Top 100 Albums of 1990-1999 (Part Ten: 5-1)
By No Ripcord Staff
A few weeks ago, over twenty No Ripcord contributors compiled lists of their Top 40 albums of the decade. These were then collated and turned into this, the No Ripcord Top 100 Albums of 1990-1999. Votes were received for 424 different albums. Some records were voted for multiple times, some received one vote in 40th place (sorry Drives Like Jehu, The Divine Comedy and The Cranberries), one record only just scraped into the Top 40 despite being top of two writers' individual lists, another couldn't make the Top 5 despite placing on over half of our contributors Top 40s.
And it's all boiled down to these five iconic records. Between them, they accumulated 70 votes, though only three writers included all five of them in their Top 40. Whatever your opinion of these albums, you can't deny that they've had a significant effect on music as we know it, and their influence is still keenly felt today, over twenty years on, in some cases.
Thanks for reading this far, we hope you enjoyed our list, so without further ado, here are the all important final five.
[Bubbling Under] | [Writers' Picks] | [100-81] | [80-61] | [60-41] | [40-21] | [20-16] | [15-11] | [10-6] | [5-1]
(DGC – 1993)
Nirvana’s very short, though culturally significant, run consisted of one independent release, one commercial breakthrough, one “feed the voracious fans until the band gets its shit together” compilation and one very poignant finale. 1993’s In Utero was to be the band’s “non-commercial” follow-up to the cultural shift that ensued once Nevermind launched a new decade’s couple-year fascination with all things flannel, “alternative” and Seattle. And while Nevermind won the band notoriety, Kurt Cobain had expressed displeasure with the final product, citing its sonic sheen as out of touch with what Nirvana had originally intended. In order to achieve something closer to what the band was about creatively, Big Black’s Steve Albini was elected to record the album, himself having helmed Pixies’ Surfer Rosa. As Cobain wrings the broken introductory notes of Serve The Servants from his guitar, a self-deprecating, snide reaction to the band’s fortune is brought to the surface: “Teenage angst has paid off well / Now I’m bored and old.” Though In Utero isn’t the self-imposed, completely alienating indictment of the band’s disdain for their own corporatisation it was intended to be, Nirvana’s compulsion for noise rock and appeal for college radio rotation comprise much of the album’s make-up. The eerily tinged sludge they generate for Scentless Apprentice and the riff-shaken onslaught of Milk It both sound out of step from a commercial standpoint, not to mention the rhythmic inconsistency of Frances Farmer Will Have Her Revenge On Seattle and the overt battery of Radio Friendly Unit Shifter. And while In Utero can boast to some degree to provide a more honest testimony to the band’s vision creatively speaking, Cobain’s adeptness at writing hooks remains the essence of Nirvana’s success musically; songs like Heart Shaped Box, Pennyroyal Tea and All Apologies are as impactful, noteworthy and accessible as any single from Nevermind. In Utero’s true legacy though, is that it is Nirvana’s last album, Cobain having committed suicide in 1994. When the opening notes of All Apologies sound, it’s as if the requiem of a generation is read aloud. By the album’s end, you’re left sad and uncertain. Sean Caldwell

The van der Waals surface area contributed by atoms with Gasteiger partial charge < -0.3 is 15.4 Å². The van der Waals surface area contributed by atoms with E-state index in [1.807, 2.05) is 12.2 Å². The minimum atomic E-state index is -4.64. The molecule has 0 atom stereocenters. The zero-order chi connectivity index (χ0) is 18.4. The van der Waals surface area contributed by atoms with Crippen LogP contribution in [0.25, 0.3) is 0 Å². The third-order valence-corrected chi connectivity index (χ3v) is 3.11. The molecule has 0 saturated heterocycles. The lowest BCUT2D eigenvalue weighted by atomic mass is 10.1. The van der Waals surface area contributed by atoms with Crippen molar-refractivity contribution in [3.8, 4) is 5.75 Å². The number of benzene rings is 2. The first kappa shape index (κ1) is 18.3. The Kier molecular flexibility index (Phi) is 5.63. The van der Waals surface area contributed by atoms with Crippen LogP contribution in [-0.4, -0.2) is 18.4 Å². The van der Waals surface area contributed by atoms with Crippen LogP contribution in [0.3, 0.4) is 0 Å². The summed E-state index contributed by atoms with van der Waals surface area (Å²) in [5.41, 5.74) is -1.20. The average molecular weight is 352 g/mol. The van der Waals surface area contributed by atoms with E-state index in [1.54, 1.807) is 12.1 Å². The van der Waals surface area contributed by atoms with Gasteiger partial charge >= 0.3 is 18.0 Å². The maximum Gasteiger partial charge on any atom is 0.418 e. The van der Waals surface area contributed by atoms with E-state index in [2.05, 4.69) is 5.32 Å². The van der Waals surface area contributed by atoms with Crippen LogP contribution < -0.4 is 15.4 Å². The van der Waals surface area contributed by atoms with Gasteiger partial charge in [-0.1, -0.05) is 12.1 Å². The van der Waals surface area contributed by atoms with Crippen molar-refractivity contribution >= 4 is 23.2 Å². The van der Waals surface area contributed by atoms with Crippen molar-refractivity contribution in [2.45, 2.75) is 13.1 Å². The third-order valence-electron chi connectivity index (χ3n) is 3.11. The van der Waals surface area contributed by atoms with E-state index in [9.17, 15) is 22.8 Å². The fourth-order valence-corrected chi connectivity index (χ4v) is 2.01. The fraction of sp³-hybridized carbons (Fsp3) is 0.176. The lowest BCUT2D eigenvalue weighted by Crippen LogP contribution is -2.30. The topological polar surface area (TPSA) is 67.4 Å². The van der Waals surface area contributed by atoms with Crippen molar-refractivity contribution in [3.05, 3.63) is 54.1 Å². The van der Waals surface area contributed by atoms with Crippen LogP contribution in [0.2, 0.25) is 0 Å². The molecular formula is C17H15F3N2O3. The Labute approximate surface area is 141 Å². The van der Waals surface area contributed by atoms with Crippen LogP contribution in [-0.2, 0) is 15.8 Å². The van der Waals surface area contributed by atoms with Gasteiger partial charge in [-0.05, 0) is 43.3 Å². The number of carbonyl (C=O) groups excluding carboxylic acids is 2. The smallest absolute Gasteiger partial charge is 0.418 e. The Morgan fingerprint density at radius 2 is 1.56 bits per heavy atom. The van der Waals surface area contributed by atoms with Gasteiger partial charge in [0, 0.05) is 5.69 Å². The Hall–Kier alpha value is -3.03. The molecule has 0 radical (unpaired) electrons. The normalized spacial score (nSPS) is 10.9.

Playlist: Frances Farmer Will Have Her Revenge On Seattle
4. My Bloody Valentine
(Creation – 1991)
Perhaps it's easier to approach this legendary album now it finally has a follow up – this year’s m b v. And yet, I listen to Loveless and somehow it still defies definition. Shoegaze? My Bloody Valentine were way above that. Rock? This was far too out there to be lumped alongside whatever else was going on at the time, or indeed since. Understandably, a lot of people will hate it. They'll hear nothing but noise and murmured vocals over some repetitive beats. This is not a "pop" album in the usual context. However, those whose ears tune a different direction will hear an album of sublime beauty. Hyperbole it may sound, but to this listener, Loveless may well be the Pet Sounds of the 1990s: an obsessive attempt by one gifted individual to get down the music in his head as perfectly as possible. Stories of the troubled birth of this album are legion: numerous studios were used and the subsequent bill nearly destroyed Creation Records. Whatever the cost, it was still great value. It starts with a hell of a noise - drums crashing, a heavy riff introducing Only Shallow - and ends with the guitar chimes and hip-hop beats of Soon. In between... well, how to even begin to describe? Perhaps saying it is akin to a dream of sorts is the best way. Play it late at night, at the point where your brain is slowly drifting off to sleep, and the beauty somehow emerges deeper than ever. It doesn't belong to 1991, it doesn't belong to 2013. Kevin Shields created something that still sounds like it was thrown back to us from the distant future. In a way, I'm not surprised we got Britpop in the aftermath: the idea of following this up must have been terrifying. DC Harrison
Playlist: When You Sleep
(Parlophone / Capitol – 1995)